Crowdsourcing and the “Discourse Network 2000”

Epigraph[1]

“Where the author was once presumed to be the originating transmitter of a discourse next sent for management to the editor, publisher, and so on through all the other positions in the discursive circuit, now the author is in a mediating position as just one among all those other managers looking upstream to previous originating transmitters—database or XML schema designers, software designers, and even clerical information works (who input data into the database or XML source document).” (Liu 81)

A (very brief) history of the term “crowdsourcing”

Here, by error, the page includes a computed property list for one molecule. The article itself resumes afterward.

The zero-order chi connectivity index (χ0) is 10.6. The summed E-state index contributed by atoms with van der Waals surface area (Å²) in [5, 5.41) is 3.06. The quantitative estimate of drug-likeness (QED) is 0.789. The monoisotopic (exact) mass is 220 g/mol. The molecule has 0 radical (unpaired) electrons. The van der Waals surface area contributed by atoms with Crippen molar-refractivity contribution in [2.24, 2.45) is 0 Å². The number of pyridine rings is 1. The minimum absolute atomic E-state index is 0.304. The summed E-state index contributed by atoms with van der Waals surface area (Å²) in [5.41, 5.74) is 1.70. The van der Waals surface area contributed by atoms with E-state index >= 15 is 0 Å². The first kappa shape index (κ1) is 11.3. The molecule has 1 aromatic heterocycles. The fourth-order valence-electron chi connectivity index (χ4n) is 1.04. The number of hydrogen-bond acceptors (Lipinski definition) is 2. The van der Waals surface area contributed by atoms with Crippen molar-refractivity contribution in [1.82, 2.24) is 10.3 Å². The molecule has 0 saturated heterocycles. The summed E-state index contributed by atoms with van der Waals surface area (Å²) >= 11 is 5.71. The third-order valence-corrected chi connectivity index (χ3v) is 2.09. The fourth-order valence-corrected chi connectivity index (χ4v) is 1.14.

In his 2004 article in Critical Inquiry titled “Transcendental Data: Toward a Cultural History and Aesthetics of the New Encoded Discourse,” Alan Liu describes today’s digital information culture through the concept of “discourse network 2000,” a way of organizing information production and dissemination which has the potential to disempower readers and writers by prescripting their roles within an overly-articulated management-focused framework. Fast-forward one year and Wired writer Jeff Howe coins the term “crowdsourcing” to refer to:

the act of a company or institution taking a function once performed by employees and outsourcing it to an undefined (and generally large) network of people in the form of an open call.[2]

Mauerspechte at the Berlin Wall

I guess it isn’t crowdsourcing if the crowd takes it upon themselves. (Image via Jochims/Wikimedia Commons)

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